Lev 13:1-2, 44-46
Ps 32:7, 1-2, 5, 11
1 Cor 10:31–11:1
USCCB Podcast of the Readings:
A reading from the Holy Gospel according to Mark.
A leper came to Jesus and kneeling down begged him and said,
“If you wish, you can make me clean.”
Moved with pity, he stretched out his hand,
touched him, and said to him,
“I do will it. Be made clean.”
The leprosy left him immediately, and he was made clean.
Then, warning him sternly, he dismissed him at once.
He said to him, “See that you tell no one anything,
but go, show yourself to the priest
and offer for your cleansing what Moses prescribed;
that will be proof for them.”
The man went away and began to publicize the whole matter.
He spread the report abroad
so that it was impossible for Jesus to enter a town openly.
He remained outside in deserted places,
and people kept coming to him from everywhere.
Good News Reflection:
This Sunday’s second reading gives us a great motto that we should post on our bedroom mirrors so that it’s the first thing we see as our sleepy eyes awaken each morning: “Whatever you do, do it for the glory of God.”
Everything! Brush your teeth for the glory of God. Kiss your family “Good morning!” for the glory of God. Go to Mass for the glory of God (in other words, we don’t go to church just for what we can get out of it). Do your work for the glory of God. Drive politely for the glory of God. Shop and eat and greet others for the glory of God. Say yes to the needs of the Church for the glory of God. And receive all that he wants to give you (the compliments, the money you earn, the answered prayers, the good times and rewards) all for the glory of God.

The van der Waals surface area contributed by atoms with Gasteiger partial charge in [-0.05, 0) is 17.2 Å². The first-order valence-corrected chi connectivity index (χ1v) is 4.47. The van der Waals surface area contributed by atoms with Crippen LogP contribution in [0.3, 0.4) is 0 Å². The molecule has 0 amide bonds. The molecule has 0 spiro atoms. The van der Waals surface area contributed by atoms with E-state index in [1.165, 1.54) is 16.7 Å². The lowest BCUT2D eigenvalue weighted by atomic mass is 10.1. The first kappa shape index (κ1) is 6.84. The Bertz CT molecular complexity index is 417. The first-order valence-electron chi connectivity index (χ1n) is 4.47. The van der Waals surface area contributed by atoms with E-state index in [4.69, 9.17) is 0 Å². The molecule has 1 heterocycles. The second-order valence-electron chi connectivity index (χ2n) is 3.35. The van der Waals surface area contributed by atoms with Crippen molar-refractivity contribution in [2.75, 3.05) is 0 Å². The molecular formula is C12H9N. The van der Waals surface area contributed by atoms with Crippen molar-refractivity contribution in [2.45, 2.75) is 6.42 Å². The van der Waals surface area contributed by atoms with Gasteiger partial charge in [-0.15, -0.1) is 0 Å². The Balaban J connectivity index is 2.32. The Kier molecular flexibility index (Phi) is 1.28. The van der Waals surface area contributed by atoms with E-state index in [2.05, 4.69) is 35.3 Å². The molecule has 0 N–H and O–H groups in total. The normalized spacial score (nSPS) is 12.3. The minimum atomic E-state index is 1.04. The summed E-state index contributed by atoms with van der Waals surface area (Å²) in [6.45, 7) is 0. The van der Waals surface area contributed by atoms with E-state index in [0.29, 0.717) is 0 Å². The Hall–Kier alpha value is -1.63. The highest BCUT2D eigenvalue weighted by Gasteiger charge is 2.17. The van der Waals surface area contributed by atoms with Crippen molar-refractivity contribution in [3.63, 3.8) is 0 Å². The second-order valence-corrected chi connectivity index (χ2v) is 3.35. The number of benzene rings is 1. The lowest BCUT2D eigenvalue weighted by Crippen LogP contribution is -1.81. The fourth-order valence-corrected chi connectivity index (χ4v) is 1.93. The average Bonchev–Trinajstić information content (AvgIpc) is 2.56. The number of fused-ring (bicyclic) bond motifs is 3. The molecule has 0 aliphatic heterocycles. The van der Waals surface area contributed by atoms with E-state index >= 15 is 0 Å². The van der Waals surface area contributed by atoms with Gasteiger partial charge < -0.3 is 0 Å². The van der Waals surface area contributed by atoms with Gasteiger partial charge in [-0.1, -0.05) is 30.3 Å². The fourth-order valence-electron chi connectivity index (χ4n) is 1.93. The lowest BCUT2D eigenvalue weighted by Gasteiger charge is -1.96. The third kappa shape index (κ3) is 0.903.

This should be part of our daily prayers every morning: “Holy Spirit, help me to do everything today for the glory of God. Amen!”
By making it a daily habit to start the day this way, the glory of God becomes integrated into our character. When we remember to see our activities through the lens of “whatever you do, do it for the glory of God”, we become stronger in avoiding all kinds of sins. It sanctifies each moment of every day.
Often, we see religious activities as separate from our normal activities. We take “time out” from our schedules to go to church. We stop what we’re doing when we want to pray. We think that only Clergy and Religious can be religious all of the time and that a layperson who is like that is a “fanatic”. But why?
Why should we limit “for the glory of God” to only what is “holy” — Mass attendance, religious rituals, prayers, the works of ministry, etc.? We can sanctify every moment by remembering that whatever we do, we want to please God with it.
Questions for Personal Reflection:
What have you done already today that glorifies God? What is planned for later today and how can that be offered to God? What will you do to remind yourself daily to do everything for the glory of God?
Questions for Community Faith Sharing:
Describe ways that we can glorify God in normal, everyday activities. How do you turn mundane tasks into a gift for God? When is it most difficult to glorify him? How can even our lapses into sin become blessings that glorify God?
My Lord, forgive me for the times I have sought my own glory. I repent and ask You to free me from my selfishness. Help me to give You each one of my actions so that You may sanctify them. Amen.
© 2018 by Terry A. Modica